Main takeaways:  

  • South Korea’s position as one of the major democracies in Asia, as well as the recent
    election of a China-skeptical presidential candidate, threaten to put pressure on relations
    with the Chinese Communist Party in Beijing. More than ever, soft power and cultural
    diplomacy are needed. Democratic partners in Asia are therefore of crucial importance
    to the European Union in this geopolitical chess game.
  • With its ubiquitous presence, it is hard to not be exposed to media and culture from
    South Korea. From television and cinema to music, food, skincare, and lifestyle, there is
    a growing Korean cultural influence in various sectors. South Korea, thus, had two
    mutually compatible goals. The first, to generate revenue to help grow the South Korean
    economy, and second, to change its image across the world as a democratic partner.

On June 14, 2022, YPFP hosted an event on Hallyu – the South Korean Secret to Leverage  Influence on the World”. The event was moderated by Programmes Officers Bassem Chakroun  and Jonas Nitschke, who were joined by Ramon Pacheco Pardo who is Professor of International  Relations at King’s College London and the KF-VUB Korea Chair at the Brussels School of  Governance of Vrije Universiteit Brussel, Lin Goethals who is director of the European Institute of  Asian Studies (EIAS). She has a keen interest in political and diplomatic affairs between the EU  and Asia, with a particular focus on public diplomacy, education and people-to-people relations  and Hong Sungjun as a diplomatic representative and Second secretary at the Korean Mission to  the EU. 

The event focused on the importance of South Korean cultural diplomacy and soft power. To  understand Hallyu, it is crucial to understand the history of South Korea, specifically from the Sixth  Republic. The Sixth Republic, considered to have begun in 1988, saw the country shift from a  series of authoritarian regimes to a democratic one. The country opened up its economy, its  press, and its borders. It also began to thaw its relationship with its neighbor North Korea.  However, this growth met with a hurdle in 1997 during the Asian financial crisis, which was  remedied by restructuring measures brought about by a bailout package given by the International  Monetary Fund. South Korea is one of the only countries globally with a dedicated goal to become  the world’s leading exporter of pop culture, as evidenced by the inclusion of Hallyu in the public  diplomacy strategy presented in 2017. This was also featured during the discussion. 

The brief presentation by the speakers discussed the fact that South Korea is one of the only  countries globally with a dedicated goal to become the world’s leading exporter of pop culture, as  evidenced by the inclusion of Hallyu in the public diplomacy strategy presented in 2017. As tensions with North Korea rise, South Korea’s position as one of the major democracies in Asia,  as well as the recent election of a China-skeptical presidential candidate, threaten to put pressure  on relations with the Chinese Communist Party in Beijing. More than ever, soft power and cultural  diplomacy are needed. Democratic partners in Asia are therefore of crucial importance to the  European Union in this geopolitical chess game. The inputs shed light on the South Korean  elections in March 2022 and the impact of the new conservative president on South Korea’s  priorities in its public diplomacy strategy. The input at the beginning by Mr. Hong also include a  view on how K-Pop Sensations like BTS also generate a massive economic impact for South  Korea and use their voice to influence geopolitical decisions in favor of South Korea. The second  input focused more on the basis of Joe Biden’s recent visit to Seoul and BTS in the White House:  Prof. Pacheco Pardo gave a more historical input while also shedding some light on Washington’s  political support for Kyiv had caused Seoul and Tokyo to fear a refocusing of US strategy on  Europe at the expense of the Indo-Pacific region.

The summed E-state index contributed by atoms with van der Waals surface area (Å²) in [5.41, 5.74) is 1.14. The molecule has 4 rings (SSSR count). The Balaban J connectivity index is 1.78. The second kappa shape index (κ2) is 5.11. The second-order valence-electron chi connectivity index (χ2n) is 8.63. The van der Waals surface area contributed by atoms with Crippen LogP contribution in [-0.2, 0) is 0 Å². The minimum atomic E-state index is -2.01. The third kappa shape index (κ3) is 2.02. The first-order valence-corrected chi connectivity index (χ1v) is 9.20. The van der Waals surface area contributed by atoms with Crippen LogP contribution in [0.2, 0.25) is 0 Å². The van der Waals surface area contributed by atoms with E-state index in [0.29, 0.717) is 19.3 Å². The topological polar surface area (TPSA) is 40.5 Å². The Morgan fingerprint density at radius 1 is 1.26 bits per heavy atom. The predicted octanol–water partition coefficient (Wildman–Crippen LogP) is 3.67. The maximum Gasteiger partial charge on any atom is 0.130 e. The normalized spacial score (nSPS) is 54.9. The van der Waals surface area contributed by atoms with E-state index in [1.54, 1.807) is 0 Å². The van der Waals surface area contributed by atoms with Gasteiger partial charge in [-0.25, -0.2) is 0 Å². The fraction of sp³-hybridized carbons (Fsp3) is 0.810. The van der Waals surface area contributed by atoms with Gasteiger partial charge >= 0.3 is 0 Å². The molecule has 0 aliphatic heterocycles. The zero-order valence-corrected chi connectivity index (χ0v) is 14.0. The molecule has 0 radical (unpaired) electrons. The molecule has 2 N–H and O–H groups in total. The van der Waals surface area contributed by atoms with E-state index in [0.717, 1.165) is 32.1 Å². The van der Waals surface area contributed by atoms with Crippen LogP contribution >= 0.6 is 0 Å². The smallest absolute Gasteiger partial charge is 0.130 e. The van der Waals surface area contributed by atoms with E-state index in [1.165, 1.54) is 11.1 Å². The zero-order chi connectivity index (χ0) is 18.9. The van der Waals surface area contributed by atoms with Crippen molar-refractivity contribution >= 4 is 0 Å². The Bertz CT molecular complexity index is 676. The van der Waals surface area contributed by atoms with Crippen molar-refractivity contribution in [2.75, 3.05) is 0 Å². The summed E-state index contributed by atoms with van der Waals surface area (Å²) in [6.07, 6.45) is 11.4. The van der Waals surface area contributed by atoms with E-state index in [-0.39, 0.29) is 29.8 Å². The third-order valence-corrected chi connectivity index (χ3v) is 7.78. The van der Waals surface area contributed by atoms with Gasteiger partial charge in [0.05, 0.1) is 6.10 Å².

Ms. Goethals gave a short input on Korean-Japanese relations in light of the worsening relations  but also being dependent on each other as two democratic systems in the region and using soft  power to have influence on the younger generation on social media.

The Q&A session focused more on the EU-Korean relationship emphasizing the importance of  the Free Trade Agreement since 2011 and Framework Participation Agreement. Finally, the  speakers gave exclusive insights into the lessons learned between South Korea and the EU and  how cultural diplomacy could lead to a stronger bond between Asia and Europe in terms of  democratic exchange. 

Written by Bassem Chakroun and Jonas Nitschke, Programmes Officers, YPFP Brussels